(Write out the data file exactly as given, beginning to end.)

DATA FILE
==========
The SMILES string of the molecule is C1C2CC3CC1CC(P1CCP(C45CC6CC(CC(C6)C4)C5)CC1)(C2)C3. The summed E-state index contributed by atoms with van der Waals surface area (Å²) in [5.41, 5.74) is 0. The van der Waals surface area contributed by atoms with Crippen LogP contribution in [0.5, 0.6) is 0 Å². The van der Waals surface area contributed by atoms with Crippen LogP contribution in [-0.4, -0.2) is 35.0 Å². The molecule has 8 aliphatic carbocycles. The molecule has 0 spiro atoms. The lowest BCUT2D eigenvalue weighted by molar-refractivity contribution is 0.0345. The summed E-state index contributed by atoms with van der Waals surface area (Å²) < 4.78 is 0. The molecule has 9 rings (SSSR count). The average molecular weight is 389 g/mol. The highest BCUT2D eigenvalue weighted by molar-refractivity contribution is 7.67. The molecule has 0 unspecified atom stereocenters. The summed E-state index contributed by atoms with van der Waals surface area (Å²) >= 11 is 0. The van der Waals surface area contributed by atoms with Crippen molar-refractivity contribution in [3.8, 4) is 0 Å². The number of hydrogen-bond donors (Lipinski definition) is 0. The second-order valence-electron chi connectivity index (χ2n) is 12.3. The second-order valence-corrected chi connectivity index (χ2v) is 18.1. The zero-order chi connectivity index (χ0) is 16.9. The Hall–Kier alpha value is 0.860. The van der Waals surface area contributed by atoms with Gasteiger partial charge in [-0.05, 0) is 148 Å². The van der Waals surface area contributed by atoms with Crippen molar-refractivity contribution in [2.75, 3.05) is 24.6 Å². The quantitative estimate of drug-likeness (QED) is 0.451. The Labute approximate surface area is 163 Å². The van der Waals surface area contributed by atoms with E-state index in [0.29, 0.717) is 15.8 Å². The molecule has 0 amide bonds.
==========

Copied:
The SMILES string of the molecule is C1C2CC3CC1CC(P1CCP(C45CC6CC(CC(C6)C4)C5)CC1)(C2)C3. The summed E-state index contributed by atoms with van der Waals surface area (Å²) in [5.41, 5.74) is 0. The van der Waals surface area contributed by atoms with Crippen LogP contribution in [0.5, 0.6) is 0 Å². The van der Waals surface area contributed by atoms with Crippen LogP contribution in [-0.4, -0.2) is 35.0 Å². The molecule has 8 aliphatic carbocycles. The molecule has 0 spiro atoms. The lowest BCUT2D eigenvalue weighted by molar-refractivity contribution is 0.0345. The summed E-state index contributed by atoms with van der Waals surface area (Å²) < 4.78 is 0. The molecule has 9 rings (SSSR count). The average molecular weight is 389 g/mol. The highest BCUT2D eigenvalue weighted by molar-refractivity contribution is 7.67. The molecule has 0 unspecified atom stereocenters. The summed E-state index contributed by atoms with van der Waals surface area (Å²) >= 11 is 0. The van der Waals surface area contributed by atoms with Crippen molar-refractivity contribution in [3.8, 4) is 0 Å². The number of hydrogen-bond donors (Lipinski definition) is 0. The second-order valence-electron chi connectivity index (χ2n) is 12.3. The second-order valence-corrected chi connectivity index (χ2v) is 18.1. The zero-order chi connectivity index (χ0) is 16.9. The Hall–Kier alpha value is 0.860. The van der Waals surface area contributed by atoms with Gasteiger partial charge in [-0.05, 0) is 148 Å². The van der Waals surface area contributed by atoms with Crippen molar-refractivity contribution in [2.75, 3.05) is 24.6 Å². The quantitative estimate of drug-likeness (QED) is 0.451. The Labute approximate surface area is 163 Å². The van der Waals surface area contributed by atoms with E-state index in [0.29, 0.717) is 15.8 Å². The molecule has 0 amide bonds.